So it seems obvious that we keep going back instead of forward here in America.

Two steps forward, one step back.

Their logic is that they need to train their medics for all of the young Americans who they plan on continually sending to Iraq and Afghanistan for years and years to come.

So instead of ending a war that was waged against a country that posed no threat, the Army in its infinite wisdom has decided to randomly shoot animals so that medics can practice bandaging them.

So that they can bandage another 30,000 young Americans who will be fighting for their very lives after a tour of Iraq.

Only in America.

What’s the definition of sociopathic behavior again?

God bless our fearful leaders.

Dennis Chaquette


Protecting plots from birds

How ludicrous to “protect” the Syngenta plots from Hawai‘i’s diversity of birds (“Making money chasing birds,” A1, July 22).

It is the birds (and us) who need protection. Protection from the massive volumes of chemicals and genetic pollution implemented by this company, poisoning our land, air and water.

Presently, Hawai‘i has the greatest number of endangered species of any state in the U.S. Syngenta’s destructive agricultural practices are paving the way for a permanent “silent spring.”

God help the poor soul whose job it is to sit in one of these fields, hour after hour, day in and day out, surrounded by those toxins. How many years might such a job take off a person’s life? Have any studies been done? No.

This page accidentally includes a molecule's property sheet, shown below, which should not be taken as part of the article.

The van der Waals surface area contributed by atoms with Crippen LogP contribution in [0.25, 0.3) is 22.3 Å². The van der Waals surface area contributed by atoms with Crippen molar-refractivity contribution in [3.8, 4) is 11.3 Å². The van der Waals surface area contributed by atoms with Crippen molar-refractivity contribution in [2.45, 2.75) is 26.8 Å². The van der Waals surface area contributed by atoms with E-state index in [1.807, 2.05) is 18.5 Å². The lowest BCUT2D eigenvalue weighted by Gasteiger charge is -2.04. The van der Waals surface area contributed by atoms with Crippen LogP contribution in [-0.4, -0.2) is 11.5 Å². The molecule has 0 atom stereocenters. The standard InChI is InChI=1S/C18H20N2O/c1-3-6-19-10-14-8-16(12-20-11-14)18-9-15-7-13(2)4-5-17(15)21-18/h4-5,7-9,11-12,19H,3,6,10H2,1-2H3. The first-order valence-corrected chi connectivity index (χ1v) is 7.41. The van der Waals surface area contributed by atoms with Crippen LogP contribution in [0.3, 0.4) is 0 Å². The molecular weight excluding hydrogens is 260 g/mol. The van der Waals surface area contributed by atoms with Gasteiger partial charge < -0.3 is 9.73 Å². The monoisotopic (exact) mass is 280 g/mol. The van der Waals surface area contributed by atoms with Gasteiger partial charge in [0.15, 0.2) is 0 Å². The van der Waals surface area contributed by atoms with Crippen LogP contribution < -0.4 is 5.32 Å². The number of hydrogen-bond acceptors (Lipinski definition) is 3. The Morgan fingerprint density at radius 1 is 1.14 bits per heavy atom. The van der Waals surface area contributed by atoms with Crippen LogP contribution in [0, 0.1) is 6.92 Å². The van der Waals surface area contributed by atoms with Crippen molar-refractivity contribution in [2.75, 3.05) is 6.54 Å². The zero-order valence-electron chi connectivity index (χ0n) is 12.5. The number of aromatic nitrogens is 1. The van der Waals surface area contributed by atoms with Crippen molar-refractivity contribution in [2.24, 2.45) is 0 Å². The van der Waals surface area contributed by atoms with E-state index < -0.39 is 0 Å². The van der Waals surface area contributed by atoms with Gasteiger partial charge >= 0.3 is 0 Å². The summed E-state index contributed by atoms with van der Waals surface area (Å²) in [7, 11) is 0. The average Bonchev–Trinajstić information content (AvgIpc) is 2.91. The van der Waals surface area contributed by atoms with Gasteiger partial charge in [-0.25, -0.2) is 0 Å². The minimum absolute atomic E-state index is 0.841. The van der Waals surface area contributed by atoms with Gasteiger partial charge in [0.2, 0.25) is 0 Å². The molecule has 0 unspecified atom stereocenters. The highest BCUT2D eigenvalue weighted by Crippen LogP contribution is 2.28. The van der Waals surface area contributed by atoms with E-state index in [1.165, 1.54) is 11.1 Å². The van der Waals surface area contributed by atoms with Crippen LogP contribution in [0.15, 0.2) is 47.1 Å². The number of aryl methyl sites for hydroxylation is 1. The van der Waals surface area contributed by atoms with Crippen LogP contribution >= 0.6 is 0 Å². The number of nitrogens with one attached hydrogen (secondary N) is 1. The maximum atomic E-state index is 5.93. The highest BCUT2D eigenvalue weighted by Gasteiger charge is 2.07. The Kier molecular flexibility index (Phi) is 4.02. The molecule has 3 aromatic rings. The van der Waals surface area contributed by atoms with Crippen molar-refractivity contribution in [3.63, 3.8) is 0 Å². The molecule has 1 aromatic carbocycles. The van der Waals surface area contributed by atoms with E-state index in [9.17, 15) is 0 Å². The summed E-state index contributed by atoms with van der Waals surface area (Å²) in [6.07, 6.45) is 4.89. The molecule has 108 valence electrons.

Have we seen countless examples of illness and death among workers in chemical agriculture? Most definitely.

We need jobs, but do we need this? Let’s build an economy based on “green” jobs, not one which exposes everyone and everything to endless spraying, such as seen with Pioneer and Syngenta.

Archie Mead


Polarity of opinions

The real problem is not the protesters on surfboards, as Don Paul says (“The cost of protest,” Letters, July 13), or Don Paul’s views, as Joseph Crocona says (“Ignorance is bliss,” Letters, July 16).

The real problem is the absolute polarity of opinion. Interesting that Crocona calls Paul “Mr. One Way” then goes on to identify himself as also being “Mr. One Way” (the opposite way).

I think this is an example of the main problem we have today; the refusal of many to consider the validity of an opposing view. There is obviously, to me at least, validity in the positions of both of these people. But I would be willing to bet, if we put them in a room together to discuss these issues, they would emerge with the exact views they went in with. And this is the big problem. If we are to go forward in a constructive way we need to have respect for people who care enough to be out there thinking about, talking about and trying to do something about their opinions, even if we don’t agree with them. Then maybe we could have discussions based on logic that would actually accomplish something. The man known to many as the wisest ever is Socrates. He didn’t trust his own wisdom however, so he tried to gain wisdom through the logical questioning of those who claimed knowledge. Listen. Consider. Go into a discussion with an open mind and respect for the views of others. Maybe something good could happen.

Bruce Savage